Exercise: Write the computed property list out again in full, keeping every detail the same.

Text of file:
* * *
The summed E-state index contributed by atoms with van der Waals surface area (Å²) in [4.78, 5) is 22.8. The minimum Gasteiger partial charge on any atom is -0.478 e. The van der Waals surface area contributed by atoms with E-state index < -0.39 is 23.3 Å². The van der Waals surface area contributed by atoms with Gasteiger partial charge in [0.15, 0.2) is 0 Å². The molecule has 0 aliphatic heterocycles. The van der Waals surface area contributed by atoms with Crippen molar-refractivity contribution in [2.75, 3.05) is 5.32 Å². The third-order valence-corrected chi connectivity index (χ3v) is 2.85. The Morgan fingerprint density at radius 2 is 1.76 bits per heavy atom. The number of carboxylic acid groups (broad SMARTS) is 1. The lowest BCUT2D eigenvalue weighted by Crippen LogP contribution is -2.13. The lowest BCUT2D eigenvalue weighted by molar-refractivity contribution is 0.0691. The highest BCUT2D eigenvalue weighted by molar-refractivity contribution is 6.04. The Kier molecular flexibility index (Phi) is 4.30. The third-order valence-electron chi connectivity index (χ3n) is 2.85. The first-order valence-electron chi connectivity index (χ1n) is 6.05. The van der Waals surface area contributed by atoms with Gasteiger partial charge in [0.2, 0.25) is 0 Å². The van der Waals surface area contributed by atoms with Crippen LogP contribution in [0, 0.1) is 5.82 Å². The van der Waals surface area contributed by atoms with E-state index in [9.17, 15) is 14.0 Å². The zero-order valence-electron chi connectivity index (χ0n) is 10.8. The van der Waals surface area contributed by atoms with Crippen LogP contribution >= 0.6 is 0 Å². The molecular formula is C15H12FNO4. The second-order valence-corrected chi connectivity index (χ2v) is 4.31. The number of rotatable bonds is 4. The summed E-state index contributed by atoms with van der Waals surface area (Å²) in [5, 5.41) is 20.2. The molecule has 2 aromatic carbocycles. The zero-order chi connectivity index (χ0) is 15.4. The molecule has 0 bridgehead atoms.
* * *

The summed E-state index contributed by atoms with van der Waals surface area (Å²) in [4.78, 5) is 22.8. The minimum Gasteiger partial charge on any atom is -0.478 e. The van der Waals surface area contributed by atoms with E-state index < -0.39 is 23.3 Å². The van der Waals surface area contributed by atoms with Gasteiger partial charge in [0.15, 0.2) is 0 Å². The molecule has 0 aliphatic heterocycles. The van der Waals surface area contributed by atoms with Crippen molar-refractivity contribution in [2.75, 3.05) is 5.32 Å². The third-order valence-corrected chi connectivity index (χ3v) is 2.85. The Morgan fingerprint density at radius 2 is 1.76 bits per heavy atom. The number of carboxylic acid groups (broad SMARTS) is 1. The lowest BCUT2D eigenvalue weighted by Crippen LogP contribution is -2.13. The lowest BCUT2D eigenvalue weighted by molar-refractivity contribution is 0.0691. The highest BCUT2D eigenvalue weighted by molar-refractivity contribution is 6.04. The Kier molecular flexibility index (Phi) is 4.30. The third-order valence-electron chi connectivity index (χ3n) is 2.85. The first-order valence-electron chi connectivity index (χ1n) is 6.05. The van der Waals surface area contributed by atoms with Gasteiger partial charge in [0.2, 0.25) is 0 Å². The van der Waals surface area contributed by atoms with Crippen LogP contribution in [0, 0.1) is 5.82 Å². The van der Waals surface area contributed by atoms with E-state index in [9.17, 15) is 14.0 Å². The zero-order valence-electron chi connectivity index (χ0n) is 10.8. The van der Waals surface area contributed by atoms with Crippen LogP contribution >= 0.6 is 0 Å². The molecular formula is C15H12FNO4. The second-order valence-corrected chi connectivity index (χ2v) is 4.31. The number of rotatable bonds is 4. The summed E-state index contributed by atoms with van der Waals surface area (Å²) in [5, 5.41) is 20.2. The molecule has 2 aromatic carbocycles. The zero-order chi connectivity index (χ0) is 15.4. The molecule has 0 bridgehead atoms.